Autism Spectrum Condition (ASC) is a lifelong, developmental disability characterised by a 'triad of impairments' in social interaction, social communication, and social imagination (Wing, Gould & Gillberg, 2011). Increasing numbers of children and young people with ASC are now receiving their education in mainstream schools (Crosland & Dunlap, 2012). Inclusion in mainstream classrooms is perceived by some to provide the best opportunity for students with ASC to make improvements in social functioning, through modelling the behaviour of their peers (Boutot & Bryant, 2005; Connor, 2000). Evidence suggests, however, that this may not necessarily be the case. In fact, students with ASC are likely to experience a range of negative outcomes such as fewer friendships, more loneliness, less social support and more bullying and social rejection than their typical peers (e.g. Bauminger & Kasari, 2007; Humphrey & Symes, 2010a, 2011). These outcomes may be exacerbated further by the lack of appropriate interventions to adequately address them. Current interventions tend to overlook the role others can play in the social outcomes of students with ASC (Bauminger, 2002), are not designed with the school setting in mind (Crosland & Dunlap, 2012), overlook the needs of older students (Bond et al., 2016), and demonstrate limited generalisability beyond the intervention setting (Flynn & Healy, 2012). This thesis describes the design and development of an intervention designed to improve the social outcomes of students with ASC, by addressing these limitations.The intervention, named Reciprocal Effects Social Inclusion Intervention (RESII), comprises three parts, designed to be delivered simultaneously. These are: a social skills group for students with ASC; a peer-awareness campaign to improve attitudes towards those with the condition; and a training package for TAs to help them better support social interaction in the classroom. An intervention-research framework that outlines the key steps of intervention design guided the development of RESII. In the first step, a programme model that identified the factors underlying the negative social outcomes of students with ASC (the problem theory) and change strategies to address them (the programme theory), was developed. In the second step, the specific content for RESII was selected. In the third, and final, step, RESII was trialled in two studies involving five schools and 10 students with ASC to establish the feasibility and initial efficacy of RESII. There was some evidence that RESII could be implemented in mainstream secondary schools and have a positive impact on the intended outcomes. Overall, however, the data suggests that RESII is not currently ready to be disseminated more widely. Before its use can be recommended, further research is needed to address the identified theoretical, implementation and research issues. Specifically, future research should establish the feasibility and efficacy of each of RESII's components individually, include a more homogenous ASC sample and be delivered in schools by the intended delivery agents.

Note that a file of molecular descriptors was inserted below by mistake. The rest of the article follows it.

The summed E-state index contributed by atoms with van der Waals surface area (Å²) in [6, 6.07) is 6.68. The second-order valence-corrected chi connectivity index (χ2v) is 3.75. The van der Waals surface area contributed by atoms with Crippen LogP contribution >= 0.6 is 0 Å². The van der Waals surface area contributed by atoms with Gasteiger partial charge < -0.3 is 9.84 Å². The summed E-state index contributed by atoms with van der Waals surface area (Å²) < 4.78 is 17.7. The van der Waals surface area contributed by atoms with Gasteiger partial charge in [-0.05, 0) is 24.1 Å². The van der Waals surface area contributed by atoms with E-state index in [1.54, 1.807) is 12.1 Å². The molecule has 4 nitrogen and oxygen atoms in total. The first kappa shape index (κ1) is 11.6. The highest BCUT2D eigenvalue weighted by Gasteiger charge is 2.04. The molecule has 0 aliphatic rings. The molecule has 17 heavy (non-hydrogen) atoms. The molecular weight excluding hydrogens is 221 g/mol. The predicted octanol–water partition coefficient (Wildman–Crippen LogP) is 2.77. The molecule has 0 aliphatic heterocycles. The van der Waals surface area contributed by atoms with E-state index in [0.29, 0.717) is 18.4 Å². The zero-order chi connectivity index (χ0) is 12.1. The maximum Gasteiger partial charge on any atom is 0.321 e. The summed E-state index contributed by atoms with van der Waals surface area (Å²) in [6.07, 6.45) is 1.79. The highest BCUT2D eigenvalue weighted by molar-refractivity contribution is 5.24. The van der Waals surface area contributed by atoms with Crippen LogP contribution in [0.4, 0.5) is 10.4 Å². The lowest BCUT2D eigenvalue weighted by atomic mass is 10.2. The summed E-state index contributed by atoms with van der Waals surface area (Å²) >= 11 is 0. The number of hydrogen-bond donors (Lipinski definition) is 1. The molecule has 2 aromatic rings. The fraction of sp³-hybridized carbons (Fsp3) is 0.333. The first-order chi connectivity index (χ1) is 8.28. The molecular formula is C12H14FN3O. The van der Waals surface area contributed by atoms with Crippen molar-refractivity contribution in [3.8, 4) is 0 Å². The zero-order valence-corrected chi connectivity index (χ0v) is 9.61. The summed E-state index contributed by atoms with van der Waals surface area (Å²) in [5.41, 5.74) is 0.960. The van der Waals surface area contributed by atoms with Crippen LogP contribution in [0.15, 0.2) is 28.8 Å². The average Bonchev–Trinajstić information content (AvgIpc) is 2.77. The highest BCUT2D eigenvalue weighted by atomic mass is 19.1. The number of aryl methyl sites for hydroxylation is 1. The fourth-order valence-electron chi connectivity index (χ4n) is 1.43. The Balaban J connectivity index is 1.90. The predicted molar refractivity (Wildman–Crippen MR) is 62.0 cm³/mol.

|Date of Award||1 Aug 2017|
- The University of Manchester
|Supervisor||Neil Humphrey (Supervisor) & Ann Lendrum (Supervisor)|